'Stoned Alone': Ryan Reynolds Is Developing An R-Rated 'Home Alone' Riff

Ryan Reynolds is putting an R-rated spin on one of the most beloved family films of all time. The Deadpool star will apparently be taking his brand of irreverent, adult humor to the classic Christmas film, Home Alone. And get this — it will be a stoner comedy called Stoned Alone. Genius!

Ryan Reynolds is attached to produce and potentially star in Stoned Alone for 20th Century Fox, Deadline reports.

Augustine Frizzell, a rising talent who recently helmed A24's Never Goin' Back, is set to direct a script by Kevin Burrows and Matt Mider, based on an idea by Fox exec Matt Reilly. Stoned Alone hews pretty closely to the 1990 John Hughes classic, which starred Macauley Culkin as an 8-year-old boy who is accidentally left home alone when his entire family leaves for a trip to Paris, leaving him to fend off a pair of klutzy thieves. Except this R-rated version will star an adult man who is stoned out of his mind.

Here's the synopsis per Deadline:

Stoned Alone is reminiscent of that hallowed comedy classic. It centers around a twenty-something weed growing loser who misses the plane for his holiday ski trip. He makes the best of things by getting high. Paranoia sets in and he believes he hears someone break into his house. Turns out thieves have broken in. Fully stoned and fueled by paranoia, he tries to thwart the thieves and defend his castle.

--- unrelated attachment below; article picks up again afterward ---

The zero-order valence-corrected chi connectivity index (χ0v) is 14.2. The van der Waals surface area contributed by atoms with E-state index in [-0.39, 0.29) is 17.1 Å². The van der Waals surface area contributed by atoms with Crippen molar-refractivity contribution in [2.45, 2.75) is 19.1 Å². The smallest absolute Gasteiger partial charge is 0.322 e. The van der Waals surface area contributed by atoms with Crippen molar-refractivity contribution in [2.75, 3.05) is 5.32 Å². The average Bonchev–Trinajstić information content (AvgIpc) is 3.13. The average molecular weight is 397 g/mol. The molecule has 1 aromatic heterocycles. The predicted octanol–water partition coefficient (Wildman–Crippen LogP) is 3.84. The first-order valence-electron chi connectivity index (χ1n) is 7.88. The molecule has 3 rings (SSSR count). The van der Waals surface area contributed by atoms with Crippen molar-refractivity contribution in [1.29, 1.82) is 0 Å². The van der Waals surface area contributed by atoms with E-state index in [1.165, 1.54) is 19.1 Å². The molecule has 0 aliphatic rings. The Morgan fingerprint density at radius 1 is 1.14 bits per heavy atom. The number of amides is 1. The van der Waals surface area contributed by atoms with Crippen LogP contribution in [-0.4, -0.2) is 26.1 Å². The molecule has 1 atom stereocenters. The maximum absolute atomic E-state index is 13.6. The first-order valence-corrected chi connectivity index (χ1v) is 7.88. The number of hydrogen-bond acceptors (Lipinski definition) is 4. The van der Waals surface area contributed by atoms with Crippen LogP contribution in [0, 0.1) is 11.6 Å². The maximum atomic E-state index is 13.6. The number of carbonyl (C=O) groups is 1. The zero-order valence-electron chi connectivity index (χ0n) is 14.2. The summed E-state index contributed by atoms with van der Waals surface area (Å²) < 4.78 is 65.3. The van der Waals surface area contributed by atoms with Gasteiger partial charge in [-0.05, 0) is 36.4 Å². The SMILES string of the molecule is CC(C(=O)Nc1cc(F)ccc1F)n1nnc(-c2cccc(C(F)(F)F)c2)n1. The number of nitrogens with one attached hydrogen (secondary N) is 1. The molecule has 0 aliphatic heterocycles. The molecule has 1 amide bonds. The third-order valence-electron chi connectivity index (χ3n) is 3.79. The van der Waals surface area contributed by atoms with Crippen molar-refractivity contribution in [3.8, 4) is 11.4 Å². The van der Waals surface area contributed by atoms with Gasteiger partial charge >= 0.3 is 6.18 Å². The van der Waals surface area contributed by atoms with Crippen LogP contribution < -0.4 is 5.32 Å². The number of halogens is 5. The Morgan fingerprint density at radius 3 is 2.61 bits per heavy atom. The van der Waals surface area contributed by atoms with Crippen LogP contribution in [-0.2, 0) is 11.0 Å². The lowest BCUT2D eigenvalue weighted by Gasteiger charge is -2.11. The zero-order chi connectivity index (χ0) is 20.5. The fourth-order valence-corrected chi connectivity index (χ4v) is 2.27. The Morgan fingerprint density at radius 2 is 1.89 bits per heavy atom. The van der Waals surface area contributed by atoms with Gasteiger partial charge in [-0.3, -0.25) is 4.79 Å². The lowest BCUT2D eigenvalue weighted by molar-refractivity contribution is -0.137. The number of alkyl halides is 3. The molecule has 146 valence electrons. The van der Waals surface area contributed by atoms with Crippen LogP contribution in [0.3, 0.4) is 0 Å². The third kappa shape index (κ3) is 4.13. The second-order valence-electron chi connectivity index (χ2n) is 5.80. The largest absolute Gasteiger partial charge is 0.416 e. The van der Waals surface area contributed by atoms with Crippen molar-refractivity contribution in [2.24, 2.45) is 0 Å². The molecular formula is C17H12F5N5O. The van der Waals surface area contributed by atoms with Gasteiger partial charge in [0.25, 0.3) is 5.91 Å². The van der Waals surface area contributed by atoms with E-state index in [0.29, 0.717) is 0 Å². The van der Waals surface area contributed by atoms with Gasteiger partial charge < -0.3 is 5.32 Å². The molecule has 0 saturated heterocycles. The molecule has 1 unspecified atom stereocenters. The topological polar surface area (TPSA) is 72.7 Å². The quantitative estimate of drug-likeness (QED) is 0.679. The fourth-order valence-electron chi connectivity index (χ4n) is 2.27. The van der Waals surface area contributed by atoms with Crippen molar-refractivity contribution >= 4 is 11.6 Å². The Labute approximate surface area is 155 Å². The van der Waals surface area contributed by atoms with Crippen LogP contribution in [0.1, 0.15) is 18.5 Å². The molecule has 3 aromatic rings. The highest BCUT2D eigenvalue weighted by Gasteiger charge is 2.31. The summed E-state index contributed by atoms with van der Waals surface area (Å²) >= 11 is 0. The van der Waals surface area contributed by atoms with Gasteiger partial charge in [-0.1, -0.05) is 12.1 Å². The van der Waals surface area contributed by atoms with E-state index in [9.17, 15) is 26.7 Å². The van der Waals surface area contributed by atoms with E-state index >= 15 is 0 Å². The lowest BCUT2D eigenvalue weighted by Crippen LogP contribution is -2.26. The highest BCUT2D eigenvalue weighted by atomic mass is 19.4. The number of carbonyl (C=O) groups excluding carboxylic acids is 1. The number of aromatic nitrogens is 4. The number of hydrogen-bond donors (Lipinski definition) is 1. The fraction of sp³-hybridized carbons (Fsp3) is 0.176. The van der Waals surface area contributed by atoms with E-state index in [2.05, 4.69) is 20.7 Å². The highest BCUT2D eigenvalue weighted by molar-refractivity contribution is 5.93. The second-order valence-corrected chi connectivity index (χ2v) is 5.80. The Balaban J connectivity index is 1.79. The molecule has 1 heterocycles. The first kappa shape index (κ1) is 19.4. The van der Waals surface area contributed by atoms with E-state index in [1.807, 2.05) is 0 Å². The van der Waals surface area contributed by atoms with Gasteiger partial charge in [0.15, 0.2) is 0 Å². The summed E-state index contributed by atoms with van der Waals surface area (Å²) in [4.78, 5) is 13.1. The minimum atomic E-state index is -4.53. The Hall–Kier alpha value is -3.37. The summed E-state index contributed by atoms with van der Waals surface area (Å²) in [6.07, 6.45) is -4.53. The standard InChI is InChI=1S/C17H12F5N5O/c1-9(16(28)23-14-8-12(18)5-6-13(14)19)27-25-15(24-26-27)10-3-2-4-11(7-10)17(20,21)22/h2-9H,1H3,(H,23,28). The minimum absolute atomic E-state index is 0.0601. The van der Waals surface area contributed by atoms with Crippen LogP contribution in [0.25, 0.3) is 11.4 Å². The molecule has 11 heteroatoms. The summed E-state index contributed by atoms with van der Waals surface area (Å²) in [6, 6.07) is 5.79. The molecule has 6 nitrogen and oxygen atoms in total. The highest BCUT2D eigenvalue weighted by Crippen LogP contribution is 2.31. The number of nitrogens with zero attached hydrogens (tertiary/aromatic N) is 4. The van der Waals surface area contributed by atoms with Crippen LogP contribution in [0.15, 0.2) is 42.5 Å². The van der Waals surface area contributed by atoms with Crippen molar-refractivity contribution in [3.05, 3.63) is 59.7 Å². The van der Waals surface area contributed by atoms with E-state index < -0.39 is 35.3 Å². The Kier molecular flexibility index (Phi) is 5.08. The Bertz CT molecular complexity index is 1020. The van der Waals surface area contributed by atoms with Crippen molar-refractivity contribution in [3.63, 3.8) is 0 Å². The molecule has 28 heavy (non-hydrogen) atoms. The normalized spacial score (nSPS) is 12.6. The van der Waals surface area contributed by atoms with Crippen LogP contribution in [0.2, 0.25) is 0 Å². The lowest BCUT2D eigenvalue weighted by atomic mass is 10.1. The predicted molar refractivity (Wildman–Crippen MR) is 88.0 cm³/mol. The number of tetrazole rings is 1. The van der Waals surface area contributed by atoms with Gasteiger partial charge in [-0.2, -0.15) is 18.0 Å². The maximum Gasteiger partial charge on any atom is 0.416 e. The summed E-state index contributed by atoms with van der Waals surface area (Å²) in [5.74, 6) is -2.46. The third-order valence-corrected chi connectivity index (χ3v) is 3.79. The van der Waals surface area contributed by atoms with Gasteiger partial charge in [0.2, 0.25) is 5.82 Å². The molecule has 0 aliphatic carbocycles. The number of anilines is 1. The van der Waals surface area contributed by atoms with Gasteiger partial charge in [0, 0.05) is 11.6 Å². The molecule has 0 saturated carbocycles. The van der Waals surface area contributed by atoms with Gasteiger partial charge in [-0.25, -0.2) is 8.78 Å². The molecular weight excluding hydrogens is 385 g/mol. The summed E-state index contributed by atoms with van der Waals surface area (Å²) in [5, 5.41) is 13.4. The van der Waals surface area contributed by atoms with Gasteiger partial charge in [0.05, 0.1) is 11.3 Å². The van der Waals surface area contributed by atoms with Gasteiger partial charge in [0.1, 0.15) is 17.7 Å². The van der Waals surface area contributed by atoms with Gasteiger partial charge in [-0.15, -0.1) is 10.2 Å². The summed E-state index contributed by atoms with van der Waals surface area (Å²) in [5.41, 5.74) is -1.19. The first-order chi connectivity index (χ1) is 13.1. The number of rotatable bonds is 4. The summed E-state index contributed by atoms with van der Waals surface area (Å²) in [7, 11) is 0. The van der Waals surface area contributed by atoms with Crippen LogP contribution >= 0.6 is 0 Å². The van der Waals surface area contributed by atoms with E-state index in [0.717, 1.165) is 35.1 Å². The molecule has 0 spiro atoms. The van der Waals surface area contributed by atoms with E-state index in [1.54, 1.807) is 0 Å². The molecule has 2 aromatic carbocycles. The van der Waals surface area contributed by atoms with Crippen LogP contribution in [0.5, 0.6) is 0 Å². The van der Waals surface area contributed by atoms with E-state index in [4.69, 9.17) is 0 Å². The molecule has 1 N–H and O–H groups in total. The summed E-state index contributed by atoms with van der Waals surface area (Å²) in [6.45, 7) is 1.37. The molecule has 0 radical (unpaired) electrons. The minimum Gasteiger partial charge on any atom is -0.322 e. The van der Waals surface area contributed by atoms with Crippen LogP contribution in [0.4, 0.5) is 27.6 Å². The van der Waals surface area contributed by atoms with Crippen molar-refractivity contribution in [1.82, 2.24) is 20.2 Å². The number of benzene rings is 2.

I'm just going to up and say it: this is dumb. Not only is 20th Century Fox remaking a beloved childhood movie, but they're putting an adult spin on it because it's...edgy? Because they came up with a passable pun? Ryan, I know Deadpool is a big hit and people lose their minds whenever you launch into a string of curses and profanity, but that doesn't have to be your brand with every movie. And Fox doesn't have to develop a whole movie based on what was probably an offhand joke from Fox exec Matt Reilly during a rowdy pitch meeting.

But there's one silver lining to this news. Frizzell's Never Goin' Back earned rave reviews at the festival circuit, including one from /Film's Jacob Hall, who in his SXSW review called the female-led stoner comedy "screamingly funny and relentless in its crudeness." Perhaps Frizzell could create a good film out of a dumb premise — like many great stoner comedies. Plus, we could always use more female-directed raunchy comedies.

Yes, remakes are all the rage nowadays, and our beloved classics will likely change in the process. But for now, you can keep the change, ya filthy animals.